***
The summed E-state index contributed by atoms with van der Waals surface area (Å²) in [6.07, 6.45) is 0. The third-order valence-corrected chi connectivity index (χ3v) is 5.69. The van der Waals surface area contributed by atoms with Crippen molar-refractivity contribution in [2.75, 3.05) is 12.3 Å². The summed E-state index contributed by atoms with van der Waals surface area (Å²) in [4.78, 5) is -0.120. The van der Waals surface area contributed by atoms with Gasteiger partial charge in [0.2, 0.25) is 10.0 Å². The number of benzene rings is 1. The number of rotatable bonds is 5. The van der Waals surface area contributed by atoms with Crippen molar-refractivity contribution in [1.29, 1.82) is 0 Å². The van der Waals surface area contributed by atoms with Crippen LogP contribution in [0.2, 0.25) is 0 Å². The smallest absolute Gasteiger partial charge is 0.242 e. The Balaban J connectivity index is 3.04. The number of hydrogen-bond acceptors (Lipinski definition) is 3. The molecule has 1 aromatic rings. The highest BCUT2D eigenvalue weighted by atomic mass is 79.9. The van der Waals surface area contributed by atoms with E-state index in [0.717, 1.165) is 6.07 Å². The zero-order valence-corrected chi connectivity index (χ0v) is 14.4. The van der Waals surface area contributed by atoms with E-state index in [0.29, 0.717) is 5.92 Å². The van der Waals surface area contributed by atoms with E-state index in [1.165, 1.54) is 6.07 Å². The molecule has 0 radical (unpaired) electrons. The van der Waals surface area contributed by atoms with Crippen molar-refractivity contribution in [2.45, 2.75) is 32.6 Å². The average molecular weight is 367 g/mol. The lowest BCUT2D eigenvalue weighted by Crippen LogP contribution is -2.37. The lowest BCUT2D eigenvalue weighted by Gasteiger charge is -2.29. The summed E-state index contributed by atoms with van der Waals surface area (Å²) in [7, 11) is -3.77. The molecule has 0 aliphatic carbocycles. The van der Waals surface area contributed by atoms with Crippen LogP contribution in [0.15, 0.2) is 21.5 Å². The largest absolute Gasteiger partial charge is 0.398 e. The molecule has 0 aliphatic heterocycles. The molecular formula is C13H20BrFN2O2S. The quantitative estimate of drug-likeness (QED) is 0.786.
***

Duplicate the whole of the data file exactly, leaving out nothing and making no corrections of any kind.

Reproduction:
The summed E-state index contributed by atoms with van der Waals surface area (Å²) in [6.07, 6.45) is 0. The third-order valence-corrected chi connectivity index (χ3v) is 5.69. The van der Waals surface area contributed by atoms with Crippen molar-refractivity contribution in [2.75, 3.05) is 12.3 Å². The summed E-state index contributed by atoms with van der Waals surface area (Å²) in [4.78, 5) is -0.120. The van der Waals surface area contributed by atoms with Gasteiger partial charge in [0.2, 0.25) is 10.0 Å². The number of benzene rings is 1. The number of rotatable bonds is 5. The van der Waals surface area contributed by atoms with Crippen molar-refractivity contribution in [1.29, 1.82) is 0 Å². The van der Waals surface area contributed by atoms with Crippen LogP contribution in [0.2, 0.25) is 0 Å². The smallest absolute Gasteiger partial charge is 0.242 e. The Balaban J connectivity index is 3.04. The number of hydrogen-bond acceptors (Lipinski definition) is 3. The molecule has 1 aromatic rings. The highest BCUT2D eigenvalue weighted by atomic mass is 79.9. The van der Waals surface area contributed by atoms with E-state index in [0.717, 1.165) is 6.07 Å². The zero-order valence-corrected chi connectivity index (χ0v) is 14.4. The van der Waals surface area contributed by atoms with E-state index in [0.29, 0.717) is 5.92 Å². The van der Waals surface area contributed by atoms with E-state index in [1.165, 1.54) is 6.07 Å². The molecule has 0 radical (unpaired) electrons. The van der Waals surface area contributed by atoms with Crippen molar-refractivity contribution in [2.45, 2.75) is 32.6 Å². The average molecular weight is 367 g/mol. The lowest BCUT2D eigenvalue weighted by Crippen LogP contribution is -2.37. The lowest BCUT2D eigenvalue weighted by Gasteiger charge is -2.29. The summed E-state index contributed by atoms with van der Waals surface area (Å²) in [7, 11) is -3.77. The molecule has 0 aliphatic carbocycles. The van der Waals surface area contributed by atoms with Crippen LogP contribution in [0.15, 0.2) is 21.5 Å². The largest absolute Gasteiger partial charge is 0.398 e. The molecule has 0 aliphatic heterocycles. The molecular formula is C13H20BrFN2O2S. The quantitative estimate of drug-likeness (QED) is 0.786.